On the southern shore of Great Salt Lake in Utah, just after sunset in December, there is a naturally occurring event that “bursts” on the radar displays of the National Weather Service. It’s a curious and non-meteorological phenomenon that’s caught the attention of Augusta Williams ’13 and Associate Professor of Geoscience Neil Laird.
That’s why Williams and Laird traveled west this December to determine firsthand what has been registering on the monitoring systems that are designed to track precipitation. After scouring through 15 years of data, mining scholarly papers for clues, and consulting with experts, the professor and student research team believes the radar bursts to be flocks of waterfowl taking flight.
“We’re speculating at this point,” says Williams, a double major in biology and geosciences who has received three grants to fund the research. “We don’t have the ground observations yet. That’s why we’re going to Utah.” Williams has been awarded grants from the Rochester Academy of Science, the Environmental Research Fund at HWS, and the Kloman Fellowship Fund at HWS for proposals she submitted pertaining to the research project.
Williams first began researching the subject when she worked with Laird during the summer research program after her first year at HWS. She has returned to the project and currently is finishing the investigation in conjunction with her senior honors thesis. Williams has presented her previous results on the subject at several research conferences and plans to submit a journal manuscript before graduating in May and attending graduate school.
In Utah, Williams and Laird are conducting their field research over a four-day period in Tooele Valley and along the shoreline wetland areas of the Great Salt Lake. During the daytime hours they are making observations at the Bear River Migratory Bird Refuge to help identify the waterfowl present in the area. In the evening, they are using binoculars, sound recording equipment, and night vision optical devices to monitor the waterfowl migrating away from the lake down the Tooele Valley. In the weeks prior to the research in Utah, they conducted a test-run at the Montezuma National Wildlife Refuge located north of Cayuga Lake.
Laird says the Great Salt Lake in Utah is part of the western flyway of migration where birds annually stopover during fall and winter on a long journey south from Alaska and Canada. The information gained this week in Utah will contribute to long-term studies on bird migration, he says.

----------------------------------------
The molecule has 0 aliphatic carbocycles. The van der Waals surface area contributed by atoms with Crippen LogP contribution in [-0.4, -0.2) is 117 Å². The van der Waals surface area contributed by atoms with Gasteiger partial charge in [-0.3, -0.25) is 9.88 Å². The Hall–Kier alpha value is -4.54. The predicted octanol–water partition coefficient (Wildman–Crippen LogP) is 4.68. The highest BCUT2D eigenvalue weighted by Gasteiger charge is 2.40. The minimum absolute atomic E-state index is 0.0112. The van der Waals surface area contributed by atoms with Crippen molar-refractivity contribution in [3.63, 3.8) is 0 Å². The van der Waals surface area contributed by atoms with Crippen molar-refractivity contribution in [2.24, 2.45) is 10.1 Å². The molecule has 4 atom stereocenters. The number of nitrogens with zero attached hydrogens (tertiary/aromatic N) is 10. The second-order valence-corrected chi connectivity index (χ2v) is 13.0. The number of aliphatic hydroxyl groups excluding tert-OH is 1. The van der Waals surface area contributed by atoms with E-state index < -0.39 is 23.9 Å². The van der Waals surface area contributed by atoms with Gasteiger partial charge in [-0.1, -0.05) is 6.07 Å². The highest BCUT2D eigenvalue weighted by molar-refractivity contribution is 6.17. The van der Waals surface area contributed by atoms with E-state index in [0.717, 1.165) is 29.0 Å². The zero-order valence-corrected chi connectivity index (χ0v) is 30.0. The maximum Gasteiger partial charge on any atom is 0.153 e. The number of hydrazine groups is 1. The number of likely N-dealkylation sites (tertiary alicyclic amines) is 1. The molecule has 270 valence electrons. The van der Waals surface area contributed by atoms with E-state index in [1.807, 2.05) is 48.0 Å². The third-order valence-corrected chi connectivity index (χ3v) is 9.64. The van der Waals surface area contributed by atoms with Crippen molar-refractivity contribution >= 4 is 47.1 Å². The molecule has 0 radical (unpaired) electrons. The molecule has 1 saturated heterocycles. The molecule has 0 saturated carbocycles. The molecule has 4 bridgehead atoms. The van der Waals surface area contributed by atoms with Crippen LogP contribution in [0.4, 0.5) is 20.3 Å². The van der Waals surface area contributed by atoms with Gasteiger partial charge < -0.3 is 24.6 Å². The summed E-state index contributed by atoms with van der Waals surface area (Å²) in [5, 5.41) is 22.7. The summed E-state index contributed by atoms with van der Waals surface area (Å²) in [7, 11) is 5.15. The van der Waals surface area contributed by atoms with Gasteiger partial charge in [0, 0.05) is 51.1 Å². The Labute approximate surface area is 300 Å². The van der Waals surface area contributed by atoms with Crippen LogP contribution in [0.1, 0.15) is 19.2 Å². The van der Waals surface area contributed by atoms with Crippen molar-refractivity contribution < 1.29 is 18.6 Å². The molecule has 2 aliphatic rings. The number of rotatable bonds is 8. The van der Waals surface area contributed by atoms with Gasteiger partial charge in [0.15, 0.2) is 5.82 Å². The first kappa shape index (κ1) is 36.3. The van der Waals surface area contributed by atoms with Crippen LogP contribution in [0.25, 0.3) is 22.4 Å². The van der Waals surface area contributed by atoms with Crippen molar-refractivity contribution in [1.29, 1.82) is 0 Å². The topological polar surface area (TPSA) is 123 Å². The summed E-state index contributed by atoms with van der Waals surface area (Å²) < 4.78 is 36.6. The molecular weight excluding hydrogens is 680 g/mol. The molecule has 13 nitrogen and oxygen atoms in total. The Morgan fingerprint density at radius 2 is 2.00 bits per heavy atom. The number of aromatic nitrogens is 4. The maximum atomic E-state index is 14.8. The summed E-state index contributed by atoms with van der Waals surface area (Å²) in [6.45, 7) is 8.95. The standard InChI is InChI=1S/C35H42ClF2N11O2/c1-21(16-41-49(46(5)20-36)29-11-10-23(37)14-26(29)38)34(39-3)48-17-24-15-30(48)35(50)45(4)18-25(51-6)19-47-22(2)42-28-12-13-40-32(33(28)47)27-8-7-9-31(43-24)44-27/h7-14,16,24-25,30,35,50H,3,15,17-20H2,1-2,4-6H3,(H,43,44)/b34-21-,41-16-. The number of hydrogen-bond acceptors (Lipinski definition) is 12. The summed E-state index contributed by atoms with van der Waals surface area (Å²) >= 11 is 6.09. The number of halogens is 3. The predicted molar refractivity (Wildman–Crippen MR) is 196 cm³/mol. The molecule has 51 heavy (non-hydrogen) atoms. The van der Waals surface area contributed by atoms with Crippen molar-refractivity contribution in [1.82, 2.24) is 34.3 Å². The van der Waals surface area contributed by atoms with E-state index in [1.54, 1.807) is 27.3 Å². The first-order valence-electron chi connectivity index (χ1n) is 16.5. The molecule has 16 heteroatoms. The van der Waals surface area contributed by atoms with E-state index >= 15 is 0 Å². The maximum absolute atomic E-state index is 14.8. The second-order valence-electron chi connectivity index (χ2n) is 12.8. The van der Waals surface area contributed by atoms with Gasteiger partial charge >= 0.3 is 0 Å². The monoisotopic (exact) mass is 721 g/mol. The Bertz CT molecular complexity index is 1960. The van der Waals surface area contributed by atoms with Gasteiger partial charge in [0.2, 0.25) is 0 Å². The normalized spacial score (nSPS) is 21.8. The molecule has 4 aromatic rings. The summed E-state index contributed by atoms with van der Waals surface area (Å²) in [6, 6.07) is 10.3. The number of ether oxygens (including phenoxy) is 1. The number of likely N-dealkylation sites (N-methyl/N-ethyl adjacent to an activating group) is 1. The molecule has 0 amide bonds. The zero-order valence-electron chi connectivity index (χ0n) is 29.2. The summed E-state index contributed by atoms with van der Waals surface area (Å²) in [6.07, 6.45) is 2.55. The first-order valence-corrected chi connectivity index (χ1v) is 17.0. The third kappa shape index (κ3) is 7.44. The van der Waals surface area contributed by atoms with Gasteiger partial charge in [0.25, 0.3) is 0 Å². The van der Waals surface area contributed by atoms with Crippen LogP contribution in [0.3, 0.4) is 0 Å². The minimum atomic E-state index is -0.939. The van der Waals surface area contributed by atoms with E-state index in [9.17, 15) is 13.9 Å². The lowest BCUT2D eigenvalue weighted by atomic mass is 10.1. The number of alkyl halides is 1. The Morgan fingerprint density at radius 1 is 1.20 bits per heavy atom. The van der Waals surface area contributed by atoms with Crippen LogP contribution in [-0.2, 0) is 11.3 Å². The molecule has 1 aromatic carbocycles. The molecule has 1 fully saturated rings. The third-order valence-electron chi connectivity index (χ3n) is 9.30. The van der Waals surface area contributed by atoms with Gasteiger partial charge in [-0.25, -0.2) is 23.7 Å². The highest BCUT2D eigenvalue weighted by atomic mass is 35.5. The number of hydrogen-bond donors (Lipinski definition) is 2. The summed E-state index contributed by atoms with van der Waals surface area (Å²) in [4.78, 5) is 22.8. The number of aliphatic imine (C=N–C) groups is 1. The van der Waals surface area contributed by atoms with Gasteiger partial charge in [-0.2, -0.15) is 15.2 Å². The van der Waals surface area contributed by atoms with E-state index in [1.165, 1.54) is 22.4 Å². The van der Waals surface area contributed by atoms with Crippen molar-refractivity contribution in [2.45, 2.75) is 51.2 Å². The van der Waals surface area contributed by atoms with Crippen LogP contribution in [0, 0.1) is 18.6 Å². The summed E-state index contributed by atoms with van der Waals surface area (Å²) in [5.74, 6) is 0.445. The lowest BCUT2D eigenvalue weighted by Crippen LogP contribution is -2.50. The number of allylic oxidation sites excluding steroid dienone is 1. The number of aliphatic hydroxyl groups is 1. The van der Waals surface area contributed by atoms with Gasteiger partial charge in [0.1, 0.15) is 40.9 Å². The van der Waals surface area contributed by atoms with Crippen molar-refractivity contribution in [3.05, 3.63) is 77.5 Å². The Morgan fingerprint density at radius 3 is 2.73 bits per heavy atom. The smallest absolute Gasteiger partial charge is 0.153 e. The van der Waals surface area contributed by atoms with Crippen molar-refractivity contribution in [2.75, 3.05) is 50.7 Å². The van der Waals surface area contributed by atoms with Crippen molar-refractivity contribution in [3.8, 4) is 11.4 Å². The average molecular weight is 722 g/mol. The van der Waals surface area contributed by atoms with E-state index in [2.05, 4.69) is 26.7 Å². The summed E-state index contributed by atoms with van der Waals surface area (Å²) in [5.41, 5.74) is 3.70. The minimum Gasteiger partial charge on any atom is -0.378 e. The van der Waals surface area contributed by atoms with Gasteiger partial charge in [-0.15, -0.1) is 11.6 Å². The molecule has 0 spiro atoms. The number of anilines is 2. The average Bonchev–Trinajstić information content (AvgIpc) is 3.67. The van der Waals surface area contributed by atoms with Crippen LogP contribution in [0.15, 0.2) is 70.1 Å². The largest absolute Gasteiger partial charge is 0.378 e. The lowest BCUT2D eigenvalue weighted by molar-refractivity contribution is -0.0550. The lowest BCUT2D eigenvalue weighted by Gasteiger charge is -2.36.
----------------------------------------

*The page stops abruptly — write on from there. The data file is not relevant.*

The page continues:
In addition to observing the migratory birds, Laird and Williams will examine weather conditions and temperature profiles to help determine how weather can affect the event. They are trying to pinpoint under which conditions birds will take flight which cause the “bursts” to appear on radar. Operations at airports, specifically the Salt Lake City International Airport, could be interested in the research findings since bird-airplane collisions annually result in significant damages. In addition, the number of migrating birds changes each year and they suspect that variations in seasonal climatic patterns are related, a topic that very few have investigated.
“Augusta’s research that combines biology with atmospheric sciences is unique and the topic of weather and climate effects on waterfowl migration is a relatively new area of research in biometeorology,” Laird says. “Her research on this topic puts her in good company with researchers from around the world investing waterfowl migration.”
Laird says Williams has a natural curiosity and interest in things that is matched with an incredible work ethic. This combination is fantastic, he says.
At HWS, Williams has worked as a teaching assistant with the Department of Geoscience. She has also served as a teaching colleague for several first-year seminars, an orientation mentor, and plays saxophone in the Colleges’ Woodwind Ensemble.
Laird joined the HWS faculty in 2004. He teaches classes such as “Introduction to Meteorology,” “Environmental Meteorology,” “Applied Climatology,” and “Global Climates,” with research interests in mesoscale meteorology and regional climatology. Laird earned his B.S. from University of New York at Oswego, and a M.S. and Ph.D. from University of Illinois at Urbana-Champaign.